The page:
Instituting a System of Gender Apartheid

The Taliban in Afghanistan used power as a tool for oppressing women by instituting a particular interpretation of Sharia – the mistreatment of women contradicts the fundamental principles of Islam. During their reign of terror, women could not take part in the education system or travel without being accompanied by a male relative; they were forced to wear the burqa, and prohibited from being examined by male physicians. Female physicians could not work; thus the death toll of girls and women increased. The Taliban punished women and justified such actions by declaring that the virtue of women must be protected. Women’s rights have improved since the major hub of the Taliban militancy in Afghanistan was destroyed: female enrollment in the education system has increased; there is a quota for female participation in the Afghan National Assembly and provincial councils; female activists are present and free to operate; and equal rights have been included within the constitution. Nevertheless, a post-Taliban Afghanistan is still experiencing issues related to gender-based discrimination.

The Prospects of Gender Equality

Giving women a voice is a stepping stone for transforming a war-torn country into a stable one. The international community is able to assure that the concerns of women are addressed alongside their male counterparts. Peace building requires the participation of all genders and initiatives such as the PRTs and FETs bring the country a step closer to accomplishing this.  However, there is a lack of qualitative and quantitative data that makes it difficult to measure their successes and failures.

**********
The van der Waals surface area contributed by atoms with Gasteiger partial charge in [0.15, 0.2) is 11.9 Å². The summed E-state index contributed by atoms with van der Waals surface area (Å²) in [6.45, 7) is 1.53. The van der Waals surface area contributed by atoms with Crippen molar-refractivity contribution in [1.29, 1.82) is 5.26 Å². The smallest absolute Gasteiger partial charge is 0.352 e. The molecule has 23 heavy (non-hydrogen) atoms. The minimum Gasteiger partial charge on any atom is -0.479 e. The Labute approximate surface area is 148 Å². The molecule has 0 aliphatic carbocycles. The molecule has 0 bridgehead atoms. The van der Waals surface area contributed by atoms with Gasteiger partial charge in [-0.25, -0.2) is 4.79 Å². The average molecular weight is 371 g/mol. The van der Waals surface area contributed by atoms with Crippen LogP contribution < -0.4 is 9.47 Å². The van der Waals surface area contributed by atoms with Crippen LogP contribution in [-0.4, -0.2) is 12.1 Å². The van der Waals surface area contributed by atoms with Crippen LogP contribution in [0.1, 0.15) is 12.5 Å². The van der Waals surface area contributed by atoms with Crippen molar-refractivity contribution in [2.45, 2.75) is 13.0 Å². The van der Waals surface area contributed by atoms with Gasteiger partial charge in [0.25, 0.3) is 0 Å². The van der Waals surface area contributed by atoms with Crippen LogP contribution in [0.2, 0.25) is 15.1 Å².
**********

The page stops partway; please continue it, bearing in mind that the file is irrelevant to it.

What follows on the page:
It is difficult to change a culture, but if the intent is there for womens’ rights and equality, that is the first step for change. The PRTs and FETs have been instrumental in ensuring that women’s voices are heard. To continue with the development of equal rights, women must be politically represented in an official and proficient manner. The international community must ensure that the Afghan government continues to support such initiatives.          

Vanita Thind
Vanita completed her MA in International Conflict and Security at the University of Kent, Brussels School of International Studies. Prior to that, she received her Honours BA in International Studies from Glendon College, York University. In her final year at Glendon College, Vanita was invited to be a Junior Research Fellow for the European Union Centre of Excellence at York University for her role as a coordinating member of a conference on contemporary Germany. During Vanita’s year abroad, she was actively involved in organizing a conference on the international implications of the Arab uprisings, and she has also worked with the Home Government Department for the Model NATO Youth Summit (MoNYS 2013). Vanita’s research interests are broad, but her main focus relate to conflict resolution, international relations, the Syrian non-international armed conflict, NATO’s security policies, and international humanitarian and criminal law.